Lateral flow test and PCR rules in Scotland explained as Covid restrictions lift today

From today, people who show no symptoms of the virus are no longer required to take lateral flow tests (LFTS) regularly.

Free LFTs are no longer available for the general population from Monday, April 18 as the test and protest system undergoes big changes.

As the last of coronavirus restrictions are lifted, what are the latest rules on LFTs and PCRs?

Here is everything you need to know about Covid-19 testing in Scotland.

Free tests

Free LFTS are no longer available to the general public for bi-weekly testing.

Tests will be available for purchase at local pharmacies for £2 each.

But LFTs will still be freely available for any reason regular testing is still advised – health and social care workers, clinical employees and regular visitors of compromised people in care homes or hospitals.

PCR tests

Lateral Flow Tests will no longer be free to the public

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According to a weekly Coronavirus survey taken by the Office for National Statistics, about one in every 17 people in Scotland had Covid-19 in the week up to April 9, a drop on recent weeks.

Those showing symptoms should continue to isolate and get a PCR test until April 30.

Test sites are to close at the end of April and people with symptoms will no longer be advised to seek a test.

What to do if you feel unwell

To reduce the risk of infecting others, public health advice for people who show symptoms will be advised to stay home and isolate until they feel better.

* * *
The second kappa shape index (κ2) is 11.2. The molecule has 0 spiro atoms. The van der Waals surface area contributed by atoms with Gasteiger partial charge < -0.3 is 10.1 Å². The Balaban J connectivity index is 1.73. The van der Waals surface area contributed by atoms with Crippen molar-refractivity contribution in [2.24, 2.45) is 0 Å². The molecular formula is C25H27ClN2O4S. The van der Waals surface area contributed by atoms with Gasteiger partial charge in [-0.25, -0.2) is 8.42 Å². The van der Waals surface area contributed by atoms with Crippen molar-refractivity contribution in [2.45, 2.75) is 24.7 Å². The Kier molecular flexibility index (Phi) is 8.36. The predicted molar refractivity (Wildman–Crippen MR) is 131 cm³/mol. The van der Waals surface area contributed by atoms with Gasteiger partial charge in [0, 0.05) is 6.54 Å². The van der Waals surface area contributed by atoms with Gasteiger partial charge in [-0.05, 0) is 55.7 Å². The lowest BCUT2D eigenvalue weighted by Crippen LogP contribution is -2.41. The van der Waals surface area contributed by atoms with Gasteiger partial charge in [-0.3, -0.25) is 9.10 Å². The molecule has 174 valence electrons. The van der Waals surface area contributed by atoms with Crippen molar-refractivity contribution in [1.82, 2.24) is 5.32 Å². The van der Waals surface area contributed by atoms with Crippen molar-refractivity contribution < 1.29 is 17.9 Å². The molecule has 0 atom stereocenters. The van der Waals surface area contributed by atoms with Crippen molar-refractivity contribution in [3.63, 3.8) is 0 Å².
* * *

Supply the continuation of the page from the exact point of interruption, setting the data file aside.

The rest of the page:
Masks are no longer legally required on public transport and most indoor public spaces in Scotland as the rule moved into guidance on Monday.

However, although the final coronavirus restriction in law has been lifted, the Scottish Government is still strongly recommending that people continue to wear face coverings where appropriate as Covid-19 continues to spread.

Speaking on the change, First Minister Nicola Sturgeon said: “In recent weeks we have seen steady progress as we move back to a greater sense of normality and a more sustainable way of managing this virus.

“However our NHS is still under pressure and the most vulnerable members of our society can still benefit from additional measures to protect them from the virus.

“That is why although the use of face coverings will become guidance rather than a legal requirement I strongly recommend members of the public continue wearing face coverings in indoor settings where possible, and particularly when significant numbers of people are present.”

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George Holan

George Holan is chief editor at Plainsmen Post and has articles published in many notable publications in the last decade.

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